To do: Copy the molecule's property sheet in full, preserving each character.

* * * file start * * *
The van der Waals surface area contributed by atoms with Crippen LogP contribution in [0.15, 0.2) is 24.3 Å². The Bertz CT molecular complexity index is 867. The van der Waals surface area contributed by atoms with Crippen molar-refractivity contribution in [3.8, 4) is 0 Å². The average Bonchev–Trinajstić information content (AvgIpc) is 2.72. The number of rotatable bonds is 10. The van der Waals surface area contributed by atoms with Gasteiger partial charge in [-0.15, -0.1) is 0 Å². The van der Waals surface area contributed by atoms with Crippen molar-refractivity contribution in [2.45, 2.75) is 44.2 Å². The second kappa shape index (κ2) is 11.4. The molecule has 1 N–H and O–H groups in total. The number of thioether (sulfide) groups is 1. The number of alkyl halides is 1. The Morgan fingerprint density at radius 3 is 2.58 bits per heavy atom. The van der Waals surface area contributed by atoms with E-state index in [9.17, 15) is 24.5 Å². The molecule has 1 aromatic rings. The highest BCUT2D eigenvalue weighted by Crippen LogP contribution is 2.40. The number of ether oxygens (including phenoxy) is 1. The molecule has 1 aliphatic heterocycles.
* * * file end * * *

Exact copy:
The van der Waals surface area contributed by atoms with Crippen LogP contribution in [0.15, 0.2) is 24.3 Å². The Bertz CT molecular complexity index is 867. The van der Waals surface area contributed by atoms with Crippen molar-refractivity contribution in [3.8, 4) is 0 Å². The average Bonchev–Trinajstić information content (AvgIpc) is 2.72. The number of rotatable bonds is 10. The van der Waals surface area contributed by atoms with Gasteiger partial charge in [-0.15, -0.1) is 0 Å². The van der Waals surface area contributed by atoms with Crippen molar-refractivity contribution in [2.45, 2.75) is 44.2 Å². The second kappa shape index (κ2) is 11.4. The molecule has 1 N–H and O–H groups in total. The number of thioether (sulfide) groups is 1. The number of alkyl halides is 1. The Morgan fingerprint density at radius 3 is 2.58 bits per heavy atom. The van der Waals surface area contributed by atoms with E-state index in [9.17, 15) is 24.5 Å². The molecule has 1 aromatic rings. The highest BCUT2D eigenvalue weighted by Crippen LogP contribution is 2.40. The number of ether oxygens (including phenoxy) is 1. The molecule has 1 aliphatic heterocycles.